I think that it would be fair to assume that many benefits to both categories of objective (biodiversity and fisheries) can flow from non-trawling zones where limited line-fishing may be permitted, especially when significant transmission of target larvae or fish occurs from the non-trawl zones into surrounding areas. The visual evidence from films and photographs showing the benthic effects of bottom trawling is very powerful. It is obvious that bottom trawling drastically changes benthic habitats and, consequently, could well have negative effects on biodiversity and may also reduce total catch of a target species.

Although demonstrating scientifically that repeated bottom trawling often reduces biodiversity is difficult and expensive, I think it is fair to assume that in many circumstances this will be the effect, just as plowing reduces biodiversity on land. Meanwhile, research is proceeding here in Australia and elsewhere on this question.

In the interest of balance, I also should mention that it is evident from fishing data on, for instance, prawn (shrimp) catches, that repetitive trawling can increase catch of a target species over time and reduce by-catch – i.e., it can reduce benthic biodiversity, but improve the fishery.

I emphasize that the above comments represent only my personal opinion.

As another of your recent articles recognizes, the recent draft re-zoning of the Great Barrier Reef Marine Park aims to increase the no-take area of the MPA from a trivial 16,100 km2 to about 113,000 km2 (MPA News 5:6). What was not emphasized is that the non-trawling areas (which include the no-take areas) will hopefully be increased from a mere 169,000 km2 to 229,000 km2. The MPA area in total is 344,400 km2.

For more information:
Graeme Kelleher, 12 Marulda Street, Arenda, Canberra ACT 2614, Australia. Tel: +61 2625 11402; E-mail:

[Editor’s note: Kelleher served as chairman and chief executive of the Great Barrier Reef Marine Park Authority from 1979 to 1994. He is now a senior advisor to the IUCN World Commission on Protected Areas.]

Response #4: Scientists Should Focus More On Threat Of Pollution

By Floor Anthoni

The appearance in MPA News of two essays by marine scientists questioning the rigor of marine reserve research attests to courage since it is not easy to say that the Emperor has no clothes. There is indeed much wrong with the claims made for perceived fisheries benefits from marine reserves. Due to a variety of reasons, much of marine science has succumbed to the “snapshot” approach, where inexperienced junior scientists make dives for a year to collect data to prove a hypothesis. These scientists are not long-term observers, and so do not notice events happening around them that could influence the outcomes of their studies, such as climatic oscillations or habitat degradation.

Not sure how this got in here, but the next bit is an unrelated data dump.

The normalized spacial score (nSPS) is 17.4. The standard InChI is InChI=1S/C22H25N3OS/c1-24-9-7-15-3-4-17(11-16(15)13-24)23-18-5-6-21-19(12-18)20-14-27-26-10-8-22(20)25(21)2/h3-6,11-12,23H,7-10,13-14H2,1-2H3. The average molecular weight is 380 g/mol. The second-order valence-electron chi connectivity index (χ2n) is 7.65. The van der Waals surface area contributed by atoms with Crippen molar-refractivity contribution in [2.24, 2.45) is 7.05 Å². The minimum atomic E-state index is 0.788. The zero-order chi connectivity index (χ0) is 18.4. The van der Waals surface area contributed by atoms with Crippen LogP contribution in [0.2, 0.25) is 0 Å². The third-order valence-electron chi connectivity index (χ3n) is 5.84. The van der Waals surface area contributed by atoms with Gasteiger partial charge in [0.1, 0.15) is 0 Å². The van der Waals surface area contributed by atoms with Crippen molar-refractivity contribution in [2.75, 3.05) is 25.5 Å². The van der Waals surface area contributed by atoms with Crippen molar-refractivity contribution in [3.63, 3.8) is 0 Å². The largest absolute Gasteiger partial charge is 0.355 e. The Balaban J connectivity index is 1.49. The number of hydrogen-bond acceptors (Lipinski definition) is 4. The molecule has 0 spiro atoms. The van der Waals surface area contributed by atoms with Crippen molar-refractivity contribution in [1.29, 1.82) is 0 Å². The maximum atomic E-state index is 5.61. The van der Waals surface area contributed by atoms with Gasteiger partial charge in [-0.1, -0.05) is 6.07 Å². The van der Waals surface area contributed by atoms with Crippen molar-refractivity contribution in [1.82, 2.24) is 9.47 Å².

Meanwhile, scientists have remained largely oblivious to the major damage caused to the world’s coastal seas by land-based pollution, including mud, fertilizer runoff, and sewage. (Mud, for example, has had a significant impact on the world-renowned Goat Island marine reserve here in New Zealand.) Too few scientific studies have been done on how pollution can impact marine life. Scientists must focus more of their research on this threat, and every marine protected area should have an action plan for rehabilitating the land in its catchment areas.

Marine reserves are but a small tool in the toolbox of marine conservation. To save the sea will require a fully integrated approach that looks at the causes of all the threats to the sea, not just those from fishing. I invite MPA News readers to visit the Seafriends website (, which is devoted to this philosophy.

For more information:
Floor Anthoni, Seafriends Marine Conservation and Education Centre, 7 Goat Island Rd, Leigh R.D.5, New Zealand. Tel: +64 9422 6212; E-mail:

[Editor’s note: Anthoni is director of the Seafriends Marine Conservation and Education Centre, an NGO dedicated to the conservation of New Zealand seas.]